Monday, November 2, 2009

England's Oldest Hotel

Sunday night, Phil and I took some much needed time off to celebrate our anniversary. We visited The Old Bell Hotel in Malmesbury, which claims to be the oldest continually run hotel in England. Here's their explanation:

"The central part of the building was built in 1220 by Walter Loring, Abbot of the Abbey [next door] from 1208 to 1244. Its function was to entertain important guests, as the Abbey was then one of the most important seats of learning in England after Glastonbury. As far as it is known The Old Bell has been continuously in use as a place of entertainment since that time."

I've actually been there before for work and kept thinking a place this neat, this romantic, and with such gorgeous food should not be used for work. So I had to take Phil back to properly enjoy it.

It was a short trip, but completely relaxing. We wandered up and down Malmesbury's narrow alleyways, lined with stone houses, strolled along the river, poked our heads in various shops. I found a perfect travel bag, which I've been searching for forever! It's big enough for a book and a camera, has a wide, long strap so I can sling it across my chest and hopefully minimize back ache, and it's organic cotton, fair trade and blue with purple stripes. LOVE! Oh, and this morning I had a long soak in a claw-foot bath tub. I don't think I've ever been in such a big bath tub. So yes... much relaxed.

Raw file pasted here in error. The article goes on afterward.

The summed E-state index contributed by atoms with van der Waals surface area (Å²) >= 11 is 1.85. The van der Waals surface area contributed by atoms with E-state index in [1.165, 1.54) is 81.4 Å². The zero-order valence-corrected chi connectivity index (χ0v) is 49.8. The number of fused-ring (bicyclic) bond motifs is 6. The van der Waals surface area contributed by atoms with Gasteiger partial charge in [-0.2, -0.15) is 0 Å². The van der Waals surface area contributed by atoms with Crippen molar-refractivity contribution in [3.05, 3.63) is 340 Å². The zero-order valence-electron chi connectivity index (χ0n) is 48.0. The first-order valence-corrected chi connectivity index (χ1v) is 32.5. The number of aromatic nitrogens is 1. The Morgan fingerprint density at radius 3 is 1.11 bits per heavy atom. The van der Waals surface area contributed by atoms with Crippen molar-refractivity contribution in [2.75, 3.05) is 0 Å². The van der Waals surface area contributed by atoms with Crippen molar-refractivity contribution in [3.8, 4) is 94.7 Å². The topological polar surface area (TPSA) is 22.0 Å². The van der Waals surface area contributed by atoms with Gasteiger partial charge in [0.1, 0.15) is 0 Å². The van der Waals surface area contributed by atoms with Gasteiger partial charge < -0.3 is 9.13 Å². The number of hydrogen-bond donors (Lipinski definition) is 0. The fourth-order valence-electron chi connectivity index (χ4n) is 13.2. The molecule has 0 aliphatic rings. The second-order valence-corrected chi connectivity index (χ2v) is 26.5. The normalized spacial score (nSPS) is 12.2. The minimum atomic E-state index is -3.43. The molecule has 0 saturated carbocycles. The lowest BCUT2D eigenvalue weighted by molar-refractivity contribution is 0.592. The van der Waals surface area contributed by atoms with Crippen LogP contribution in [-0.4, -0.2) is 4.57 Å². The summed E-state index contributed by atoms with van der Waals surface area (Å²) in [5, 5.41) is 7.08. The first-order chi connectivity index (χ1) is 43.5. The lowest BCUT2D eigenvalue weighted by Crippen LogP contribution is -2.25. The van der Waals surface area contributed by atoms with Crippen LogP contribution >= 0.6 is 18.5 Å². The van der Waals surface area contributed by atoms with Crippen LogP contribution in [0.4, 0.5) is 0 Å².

I apologize I don't have more pictures to show off, but of course the camera battery died an hour into the trip.

Now back to writing like mad!

Oh, but first, one random bit of British trivia for you, again from The Old Bell's publicity:

"An interesting fact about the spiral staircase at the East End is that it rotates in the opposite way to those in a castle. In a building that requires fortification the spiral staircase descends anti-clockwise, so leaving the "sword arm" free for fighting. A staircase that descends in the clockwise direction denotes men of peace."

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